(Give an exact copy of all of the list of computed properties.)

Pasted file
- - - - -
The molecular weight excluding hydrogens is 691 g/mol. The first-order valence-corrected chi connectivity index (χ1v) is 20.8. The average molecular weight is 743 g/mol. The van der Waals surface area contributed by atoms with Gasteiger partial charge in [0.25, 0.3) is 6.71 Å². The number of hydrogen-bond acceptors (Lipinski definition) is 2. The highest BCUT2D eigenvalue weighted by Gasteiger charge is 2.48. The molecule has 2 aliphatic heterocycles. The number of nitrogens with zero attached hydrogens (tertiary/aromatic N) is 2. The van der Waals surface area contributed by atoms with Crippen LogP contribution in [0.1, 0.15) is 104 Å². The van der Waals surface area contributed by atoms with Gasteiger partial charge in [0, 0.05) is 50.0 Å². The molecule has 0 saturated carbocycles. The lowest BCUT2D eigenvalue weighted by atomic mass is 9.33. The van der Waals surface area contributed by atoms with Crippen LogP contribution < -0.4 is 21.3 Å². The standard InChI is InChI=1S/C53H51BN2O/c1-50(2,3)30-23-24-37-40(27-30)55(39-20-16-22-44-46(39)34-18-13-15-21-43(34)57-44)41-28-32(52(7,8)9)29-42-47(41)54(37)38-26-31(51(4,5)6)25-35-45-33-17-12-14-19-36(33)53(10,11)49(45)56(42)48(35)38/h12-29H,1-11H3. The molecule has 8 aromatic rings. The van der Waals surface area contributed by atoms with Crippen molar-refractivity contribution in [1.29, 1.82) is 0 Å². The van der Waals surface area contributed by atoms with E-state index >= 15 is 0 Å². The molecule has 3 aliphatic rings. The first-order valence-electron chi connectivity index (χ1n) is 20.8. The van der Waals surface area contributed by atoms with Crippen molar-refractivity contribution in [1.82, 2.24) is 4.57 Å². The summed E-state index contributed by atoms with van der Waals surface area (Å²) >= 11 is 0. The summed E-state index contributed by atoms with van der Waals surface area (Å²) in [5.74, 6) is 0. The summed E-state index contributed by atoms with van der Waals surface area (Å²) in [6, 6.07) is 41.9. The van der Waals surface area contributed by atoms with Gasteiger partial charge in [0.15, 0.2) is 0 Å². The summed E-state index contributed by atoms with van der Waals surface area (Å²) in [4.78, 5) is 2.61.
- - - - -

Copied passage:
The molecular weight excluding hydrogens is 691 g/mol. The first-order valence-corrected chi connectivity index (χ1v) is 20.8. The average molecular weight is 743 g/mol. The van der Waals surface area contributed by atoms with Gasteiger partial charge in [0.25, 0.3) is 6.71 Å². The number of hydrogen-bond acceptors (Lipinski definition) is 2. The highest BCUT2D eigenvalue weighted by Gasteiger charge is 2.48. The molecule has 2 aliphatic heterocycles. The number of nitrogens with zero attached hydrogens (tertiary/aromatic N) is 2. The van der Waals surface area contributed by atoms with Crippen LogP contribution in [0.1, 0.15) is 104 Å². The van der Waals surface area contributed by atoms with Gasteiger partial charge in [0, 0.05) is 50.0 Å². The molecule has 0 saturated carbocycles. The lowest BCUT2D eigenvalue weighted by atomic mass is 9.33. The van der Waals surface area contributed by atoms with Crippen LogP contribution < -0.4 is 21.3 Å². The standard InChI is InChI=1S/C53H51BN2O/c1-50(2,3)30-23-24-37-40(27-30)55(39-20-16-22-44-46(39)34-18-13-15-21-43(34)57-44)41-28-32(52(7,8)9)29-42-47(41)54(37)38-26-31(51(4,5)6)25-35-45-33-17-12-14-19-36(33)53(10,11)49(45)56(42)48(35)38/h12-29H,1-11H3. The molecule has 8 aromatic rings. The van der Waals surface area contributed by atoms with Crippen molar-refractivity contribution in [1.29, 1.82) is 0 Å². The van der Waals surface area contributed by atoms with E-state index >= 15 is 0 Å². The molecule has 3 aliphatic rings. The first-order valence-electron chi connectivity index (χ1n) is 20.8. The van der Waals surface area contributed by atoms with Crippen molar-refractivity contribution in [1.82, 2.24) is 4.57 Å². The summed E-state index contributed by atoms with van der Waals surface area (Å²) >= 11 is 0. The summed E-state index contributed by atoms with van der Waals surface area (Å²) in [5.74, 6) is 0. The summed E-state index contributed by atoms with van der Waals surface area (Å²) in [6, 6.07) is 41.9. The van der Waals surface area contributed by atoms with Gasteiger partial charge in [0.15, 0.2) is 0 Å². The summed E-state index contributed by atoms with van der Waals surface area (Å²) in [4.78, 5) is 2.61.